OSDL: Patent Infringement Not a Real Open-Source Threat

 
 
By Peter Galli  |  Posted 2006-09-28 Email Print this article Print
 
 
 
 
 
 
 

The issues of patents, indemnification and the potential risk of using open-source software took center stage at the keynote panel of industry leaders at the Gartner Open Source Summit.

PHOENIX—The issues of patents, indemnification and the potential risk of using open-source software took center stage at the keynote panel of industry leaders at the Gartner Open Source Summit here Sept. 28. Patent infringement against open-source projects is not really a threat and is just noise, said Stuart Cohen, the CEO of OSDL (Open Source Development Labs).
"This is just not going to happen," he said.
Click here to read more about the OSDL patent project under attack. Brian Behlendorf, one of the founders of the Apache Foundation and the CTO of Collabnet, told attendees that if a contributor to the Apache Foundation submitted some code that the contributor did not to have the rights to, the agreement that contributor signs makes him or her responsible for the legal consequences. Mike Millinkovitch, the executive director of the Eclipse Foundation, said: "We have three full-time employees, one of whom is a lawyer, who do nothing but scrub our code, and when we are done, companies like IBM and BEA do that all over again. Open-source code is among the most closely scrutinized code out there."
The vast majority of Linux kernel developers also now work for either the vendors or the adopting companies, Cohen said, noting that this helps those companies identify and fix potential issues while also contributing back to the community. The Free Software Foundation recently clarified "inaccurate" information about GPLv3. Click here to read more. Software is also not about religion, but about meeting business needs, and if there is a piece of commercial software that meets a particular business need, companies should go out and buy it, Millinkovitch said, adding that proprietary software and open-source software will continue to operate side-by-side for a long time to come. Asked why an enterprise user who has spent decades creating a long-term relationship with commercial software companies like IBM and BEA should move to open-source software, Millinkovitch said users should just carry on doing what they have been doing, because those companies have embraced open source. Collabnets Behlendorf said that while software can be treated like a black box for mature products like operating systems, often the things that will make a difference to a business are not yet fully baked, and the ability to look under the covers at the code is very important at that point, allowing them to look at, and change, the code. "The ability to treat software as more than a black box is a key differentiator of open-source software," he said. Can Windows and open source learn to play nice? Click here to read more. The lines between whats commercial and whats open source are also blurring, OSDLs Cohen said, pointing to the fact that companies buy software because of value and the fact that it solves their business needs. "They do not look at this as an issue of closed source versus open source," he said. When asked what its like being the boss of Linus Torvalds, the founder of the Linux operating system and employee of the Labs, Cohen said "I prefer to think of it as us employing Linus rather than my being his boss. We leave him alone to run the Linux kernel project," he said. Check out eWEEK.coms for the latest open-source news, reviews and analysis.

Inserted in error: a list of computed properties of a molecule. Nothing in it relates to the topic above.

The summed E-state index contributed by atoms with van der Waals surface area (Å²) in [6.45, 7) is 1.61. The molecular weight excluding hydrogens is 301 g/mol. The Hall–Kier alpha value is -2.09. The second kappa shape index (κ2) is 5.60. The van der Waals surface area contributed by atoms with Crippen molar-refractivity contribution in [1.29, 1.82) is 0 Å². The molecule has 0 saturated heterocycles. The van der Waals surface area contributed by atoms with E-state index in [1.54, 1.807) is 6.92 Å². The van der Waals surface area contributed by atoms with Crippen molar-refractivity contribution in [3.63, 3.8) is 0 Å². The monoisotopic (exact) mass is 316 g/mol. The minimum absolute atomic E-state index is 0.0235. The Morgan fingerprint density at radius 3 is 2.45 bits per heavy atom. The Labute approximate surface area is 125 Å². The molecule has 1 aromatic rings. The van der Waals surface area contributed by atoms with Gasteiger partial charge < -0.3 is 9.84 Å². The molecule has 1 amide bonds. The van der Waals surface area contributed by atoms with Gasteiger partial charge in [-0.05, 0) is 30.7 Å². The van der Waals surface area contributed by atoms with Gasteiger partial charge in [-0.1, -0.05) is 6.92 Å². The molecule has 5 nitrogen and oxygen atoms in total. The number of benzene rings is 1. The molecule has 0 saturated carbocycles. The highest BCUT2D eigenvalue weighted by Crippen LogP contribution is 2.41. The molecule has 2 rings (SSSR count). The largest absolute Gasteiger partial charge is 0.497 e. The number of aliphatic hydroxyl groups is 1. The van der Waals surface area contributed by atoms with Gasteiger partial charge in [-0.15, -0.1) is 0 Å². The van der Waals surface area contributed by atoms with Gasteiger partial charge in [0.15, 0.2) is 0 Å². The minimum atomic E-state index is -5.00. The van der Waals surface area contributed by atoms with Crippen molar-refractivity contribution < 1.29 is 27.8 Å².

Peter Galli has been a financial/technology reporter for 12 years at leading publications in South Africa, the UK and the US. He has been Investment Editor of South Africa's Business Day Newspaper, the sister publication of the Financial Times of London.

He was also Group Financial Communications Manager for First National Bank, the second largest banking group in South Africa before moving on to become Executive News Editor of Business Report, the largest daily financial newspaper in South Africa, owned by the global Independent Newspapers group.

He was responsible for a national reporting team of 20 based in four bureaus. He also edited and contributed to its weekly technology page, and launched a financial and technology radio service supplying daily news bulletins to the national broadcaster, the South African Broadcasting Corporation, which were then distributed to some 50 radio stations across the country.

He was then transferred to San Francisco as Business Report's U.S. Correspondent to cover Silicon Valley, trade and finance between the US, Europe and emerging markets like South Africa. After serving that role for more than two years, he joined eWeek as a Senior Editor, covering software platforms in August 2000.

He has comprehensively covered Microsoft and its Windows and .Net platforms, as well as the many legal challenges it has faced. He has also focused on Sun Microsystems and its Solaris operating environment, Java and Unix offerings. He covers developments in the open source community, particularly around the Linux kernel and the effects it will have on the enterprise.

He has written extensively about new products for the Linux and Unix platforms, the development of open standards and critically looked at the potential Linux has to offer an alternative operating system and platform to Windows, .Net and Unix-based solutions like Solaris.

His interviews with senior industry executives include Microsoft CEO Steve Ballmer, Linus Torvalds, the original developer of the Linux operating system, Sun CEO Scot McNealy, and Bill Zeitler, a senior vice president at IBM.

For numerous examples of his writing you can search under his name at the eWEEK Website at www.eweek.com.

 
 
 
 
 
 
 

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